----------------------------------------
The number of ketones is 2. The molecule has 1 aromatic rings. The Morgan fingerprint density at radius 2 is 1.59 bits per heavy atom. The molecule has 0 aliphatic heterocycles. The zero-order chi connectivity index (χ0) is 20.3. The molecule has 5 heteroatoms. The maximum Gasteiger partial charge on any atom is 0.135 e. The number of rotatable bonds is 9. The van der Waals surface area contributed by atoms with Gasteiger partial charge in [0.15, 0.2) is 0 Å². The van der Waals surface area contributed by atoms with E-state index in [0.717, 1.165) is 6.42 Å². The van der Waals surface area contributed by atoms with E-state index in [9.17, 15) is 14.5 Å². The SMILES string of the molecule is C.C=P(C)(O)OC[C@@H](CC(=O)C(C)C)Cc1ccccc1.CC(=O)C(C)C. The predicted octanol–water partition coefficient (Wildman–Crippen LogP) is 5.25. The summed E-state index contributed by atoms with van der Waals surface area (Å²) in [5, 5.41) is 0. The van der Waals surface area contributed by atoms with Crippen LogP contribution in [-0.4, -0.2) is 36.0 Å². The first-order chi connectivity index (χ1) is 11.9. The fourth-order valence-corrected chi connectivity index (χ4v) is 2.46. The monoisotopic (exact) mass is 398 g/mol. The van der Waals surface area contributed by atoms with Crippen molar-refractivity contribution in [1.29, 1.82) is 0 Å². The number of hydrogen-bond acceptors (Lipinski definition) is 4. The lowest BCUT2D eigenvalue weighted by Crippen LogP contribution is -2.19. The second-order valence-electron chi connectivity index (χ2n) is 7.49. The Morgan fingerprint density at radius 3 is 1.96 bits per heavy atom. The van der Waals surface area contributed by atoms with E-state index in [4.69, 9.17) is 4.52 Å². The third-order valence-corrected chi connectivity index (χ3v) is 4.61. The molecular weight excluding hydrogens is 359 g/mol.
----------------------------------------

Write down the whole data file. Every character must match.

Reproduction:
The number of ketones is 2. The molecule has 1 aromatic rings. The Morgan fingerprint density at radius 2 is 1.59 bits per heavy atom. The molecule has 0 aliphatic heterocycles. The zero-order chi connectivity index (χ0) is 20.3. The molecule has 5 heteroatoms. The maximum Gasteiger partial charge on any atom is 0.135 e. The number of rotatable bonds is 9. The van der Waals surface area contributed by atoms with Gasteiger partial charge in [0.15, 0.2) is 0 Å². The van der Waals surface area contributed by atoms with E-state index in [0.717, 1.165) is 6.42 Å². The van der Waals surface area contributed by atoms with E-state index in [9.17, 15) is 14.5 Å². The SMILES string of the molecule is C.C=P(C)(O)OC[C@@H](CC(=O)C(C)C)Cc1ccccc1.CC(=O)C(C)C. The predicted octanol–water partition coefficient (Wildman–Crippen LogP) is 5.25. The summed E-state index contributed by atoms with van der Waals surface area (Å²) in [5, 5.41) is 0. The van der Waals surface area contributed by atoms with Crippen LogP contribution in [-0.4, -0.2) is 36.0 Å². The first-order chi connectivity index (χ1) is 11.9. The fourth-order valence-corrected chi connectivity index (χ4v) is 2.46. The monoisotopic (exact) mass is 398 g/mol. The van der Waals surface area contributed by atoms with Crippen molar-refractivity contribution in [1.29, 1.82) is 0 Å². The number of hydrogen-bond acceptors (Lipinski definition) is 4. The lowest BCUT2D eigenvalue weighted by Crippen LogP contribution is -2.19. The second-order valence-electron chi connectivity index (χ2n) is 7.49. The Morgan fingerprint density at radius 3 is 1.96 bits per heavy atom. The van der Waals surface area contributed by atoms with E-state index in [4.69, 9.17) is 4.52 Å². The third-order valence-corrected chi connectivity index (χ3v) is 4.61. The molecular weight excluding hydrogens is 359 g/mol.